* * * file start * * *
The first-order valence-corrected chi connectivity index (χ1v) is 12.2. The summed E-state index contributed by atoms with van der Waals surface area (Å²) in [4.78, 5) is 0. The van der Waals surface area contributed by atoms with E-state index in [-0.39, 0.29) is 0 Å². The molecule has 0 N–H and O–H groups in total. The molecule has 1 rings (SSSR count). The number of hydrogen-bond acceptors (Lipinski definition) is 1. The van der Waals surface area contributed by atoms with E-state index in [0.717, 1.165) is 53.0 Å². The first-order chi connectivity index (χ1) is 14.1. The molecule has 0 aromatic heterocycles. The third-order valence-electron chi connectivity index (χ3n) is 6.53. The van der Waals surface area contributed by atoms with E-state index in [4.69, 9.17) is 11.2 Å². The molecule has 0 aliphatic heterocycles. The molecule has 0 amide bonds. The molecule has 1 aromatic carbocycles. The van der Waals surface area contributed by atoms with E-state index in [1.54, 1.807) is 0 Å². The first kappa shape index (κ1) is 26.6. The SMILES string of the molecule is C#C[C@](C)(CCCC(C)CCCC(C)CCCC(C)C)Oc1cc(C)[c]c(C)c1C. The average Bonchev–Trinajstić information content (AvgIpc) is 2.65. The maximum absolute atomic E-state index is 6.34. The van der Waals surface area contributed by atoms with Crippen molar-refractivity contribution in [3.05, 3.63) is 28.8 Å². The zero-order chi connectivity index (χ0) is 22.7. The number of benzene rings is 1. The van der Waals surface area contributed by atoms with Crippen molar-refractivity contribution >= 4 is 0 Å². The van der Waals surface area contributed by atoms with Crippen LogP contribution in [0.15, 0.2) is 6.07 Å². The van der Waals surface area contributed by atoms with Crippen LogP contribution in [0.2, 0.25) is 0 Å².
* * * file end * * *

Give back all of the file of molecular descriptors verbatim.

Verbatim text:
The first-order valence-corrected chi connectivity index (χ1v) is 12.2. The summed E-state index contributed by atoms with van der Waals surface area (Å²) in [4.78, 5) is 0. The van der Waals surface area contributed by atoms with E-state index in [-0.39, 0.29) is 0 Å². The molecule has 0 N–H and O–H groups in total. The molecule has 1 rings (SSSR count). The number of hydrogen-bond acceptors (Lipinski definition) is 1. The van der Waals surface area contributed by atoms with E-state index in [0.717, 1.165) is 53.0 Å². The first-order chi connectivity index (χ1) is 14.1. The molecule has 0 aromatic heterocycles. The third-order valence-electron chi connectivity index (χ3n) is 6.53. The van der Waals surface area contributed by atoms with E-state index in [4.69, 9.17) is 11.2 Å². The molecule has 0 aliphatic heterocycles. The molecule has 0 amide bonds. The molecule has 1 aromatic carbocycles. The van der Waals surface area contributed by atoms with E-state index in [1.54, 1.807) is 0 Å². The first kappa shape index (κ1) is 26.6. The SMILES string of the molecule is C#C[C@](C)(CCCC(C)CCCC(C)CCCC(C)C)Oc1cc(C)[c]c(C)c1C. The average Bonchev–Trinajstić information content (AvgIpc) is 2.65. The maximum absolute atomic E-state index is 6.34. The van der Waals surface area contributed by atoms with Crippen molar-refractivity contribution in [3.05, 3.63) is 28.8 Å². The zero-order chi connectivity index (χ0) is 22.7. The number of benzene rings is 1. The van der Waals surface area contributed by atoms with Crippen molar-refractivity contribution >= 4 is 0 Å². The van der Waals surface area contributed by atoms with Crippen LogP contribution in [0.15, 0.2) is 6.07 Å². The van der Waals surface area contributed by atoms with Crippen LogP contribution in [0.2, 0.25) is 0 Å².